You may be familiar with Katrina Bell, recently appointed director of The Writing Center and professional tutor, or perhaps you’ve admired her magenta-colored hair while working in the library. However, you may not know that while Bell devotes a significant amount of her time to Colorado College, she has another role outside of academia: Bell is a blocker for the Pikes Peak Dames roller derby team in Colorado Springs.
Katrina “Bell Bruising” Bell has played roller derby for six years—three years in Illinois, and three years in Colorado Springs. She was drawn to roller derby because it is exciting, and it provides an excellent way to relieve the stress of working on her doctorate, which Bell plans to complete this summer on rhetoric and composition, with a focus in writing center studies.
Roller derby is a contact sport played by two teams roller scating around a rink. In the past, roller derby was often thought of as a sport where women wore fishnets, drank beer, and were percieved as “strippers on wheels.” However, these conceptions of the sport are changing. Colorado Springs has five teams, two of which travel: the Slamazons and the nationally ranked All-Stars. Ranked 100th out of 500 teams in the nation, the All-Stars are very competitive and have hosted some of the world’s best skaters for clinics in Colorado Springs.
During her six years in the roller derby ring, Bell has witnessed some changes. The evolution from fishnets to compression pants and custom molded skates has allowed roller derby to become more standardized. In addition to changing uniforms and equipment, the focus of the sport has shifted towards improving athleticism and maximizing nutrition for top performance. Roller derby athletes cross train together, bring in guest yoga instructors before games and practices, have established connections with physical therapy organizations, and share recipes for high protein diets to keep up with the growing competition and achieve peak performance.
The schedule and commitment for roller derby can be quite grueling, especially for athletes who play on multiple teams. Some athletes compete on up to three separate teams, a commitment of at least nine hours per week for practices, not including one-hour games on Saturdays, mandatory fundraising, and committee work.
Typical of most roller derby leagues, the Colorado Springs league is an all-female identifying nonprofit business with a five-member board of directors, of which Bell is the secretary. Each team member must participate in monthly fundraising efforts to fund travel, hotel stays, and gear. The cost of lodging while traveling for tournaments can be upwards of $2000.
No longer “strippers on wheels,” roller derby teams in Colorado Springs are composed of doctors, nurse practitioners, lawyers, cake bakers, bus drivers, and veterinarians, to name a few. As Bell put it, roller derby teams are “the best cross section of society,” with women from radically different backgrounds competing alongside one another.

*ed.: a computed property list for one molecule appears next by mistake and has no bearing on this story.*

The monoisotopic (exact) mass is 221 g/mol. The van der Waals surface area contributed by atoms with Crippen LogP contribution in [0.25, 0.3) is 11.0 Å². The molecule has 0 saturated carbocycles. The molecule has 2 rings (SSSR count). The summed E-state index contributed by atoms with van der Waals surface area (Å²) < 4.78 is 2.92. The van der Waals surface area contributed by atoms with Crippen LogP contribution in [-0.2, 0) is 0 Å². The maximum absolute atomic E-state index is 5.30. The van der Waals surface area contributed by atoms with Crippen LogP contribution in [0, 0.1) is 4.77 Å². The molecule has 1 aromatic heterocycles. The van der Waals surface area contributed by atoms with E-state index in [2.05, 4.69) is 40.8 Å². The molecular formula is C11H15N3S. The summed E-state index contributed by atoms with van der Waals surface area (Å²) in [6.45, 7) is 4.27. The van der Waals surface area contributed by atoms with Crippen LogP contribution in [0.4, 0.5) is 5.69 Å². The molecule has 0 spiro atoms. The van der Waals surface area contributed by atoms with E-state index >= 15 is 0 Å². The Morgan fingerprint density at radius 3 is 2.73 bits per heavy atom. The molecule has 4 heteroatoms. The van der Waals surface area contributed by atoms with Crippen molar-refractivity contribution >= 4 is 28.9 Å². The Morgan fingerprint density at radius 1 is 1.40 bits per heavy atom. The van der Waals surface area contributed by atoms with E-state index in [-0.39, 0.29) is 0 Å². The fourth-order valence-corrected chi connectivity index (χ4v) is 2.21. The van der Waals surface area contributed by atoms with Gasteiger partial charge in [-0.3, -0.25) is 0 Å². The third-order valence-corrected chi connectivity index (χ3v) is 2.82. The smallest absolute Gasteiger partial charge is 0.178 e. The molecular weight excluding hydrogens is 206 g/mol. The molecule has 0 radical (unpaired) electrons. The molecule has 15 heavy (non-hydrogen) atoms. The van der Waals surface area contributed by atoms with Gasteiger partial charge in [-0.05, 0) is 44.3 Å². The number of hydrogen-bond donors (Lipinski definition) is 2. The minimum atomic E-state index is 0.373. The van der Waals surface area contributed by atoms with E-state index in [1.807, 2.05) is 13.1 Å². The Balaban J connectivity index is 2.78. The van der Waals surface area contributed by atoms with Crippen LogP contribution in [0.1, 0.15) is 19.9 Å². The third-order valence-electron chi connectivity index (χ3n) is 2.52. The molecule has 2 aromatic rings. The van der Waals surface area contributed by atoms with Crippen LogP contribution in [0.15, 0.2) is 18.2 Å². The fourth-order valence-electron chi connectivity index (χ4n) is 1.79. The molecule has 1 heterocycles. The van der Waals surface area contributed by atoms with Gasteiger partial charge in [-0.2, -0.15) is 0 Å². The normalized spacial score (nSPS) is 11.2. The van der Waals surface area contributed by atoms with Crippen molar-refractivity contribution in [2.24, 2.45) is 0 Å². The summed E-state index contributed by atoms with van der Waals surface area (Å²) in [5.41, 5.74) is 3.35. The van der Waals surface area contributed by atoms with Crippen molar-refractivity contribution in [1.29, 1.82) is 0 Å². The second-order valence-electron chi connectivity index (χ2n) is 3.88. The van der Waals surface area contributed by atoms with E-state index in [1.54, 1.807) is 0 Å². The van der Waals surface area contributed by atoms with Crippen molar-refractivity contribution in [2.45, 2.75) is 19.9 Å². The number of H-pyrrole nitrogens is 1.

One thing is for certain, though; these women are tough. Athletes in their mid-50s who have undergone multiple knee surgeries and various injuries compete regularly. Some women take time off to have kids, others come back three weeks after giving birth, planning their families around roller derby. While Bell doesn’t have children, she made sure to apply to jobs in areas with active roller derby teams.
While thoroughly immersed in academia, Bell feels at home when she arrives at roller derby practice. There, she said it is “nice to be able to walk into a space and have women who look like me.” Despite the 14 or 15 hour days that her tightly-packed schedule requires, Bell finds that roller derby is worth the time. There are many lessons to be learned from the sport: how to speak up for and trust yourself, to do things you did not think you were capable of, and to trust your teammates. “In derby, you get to yell, you get to hit, you get to fall down,” Bell said. “You have to think about things, but if you overthink you’re never going to get it right; you need to follow your instincts and trust yourself. You get to fail … and it’s empowering to fail when there are other people supporting you.” Perhaps most importantly, Bell said, “We’re never just on our own here.”
When asked what she loves most about roller derby, Bell talked about the sheer physicality of the sport. “I do things on my skates I wouldn’t even do on my normal feet,” she said. “This is one of the only sports I’ve ever seen where you are as physical as a football player. We don’t treat each other gently.”
Yet, it’s not just about the physical nature of the sport. “There’s something about hearing the sound of 40 skates on the floor, working towards some common goal” that makes the sport something more, something that transcends the four concussions (including the one that has her out of roller derby for a year and left her with a cracked cheekbone), loss of two salivary glands, black eyes, and frequently dislocated ribs that have come with the game.
For Bell, roller derby is more than a way to stay in shape; it’s a way to connect with and be empowered by other women, to be physical, to momentarily escape the confines sometimes imposed by academia, to learn about failure in a positive light, and to surprise herself with what she can do.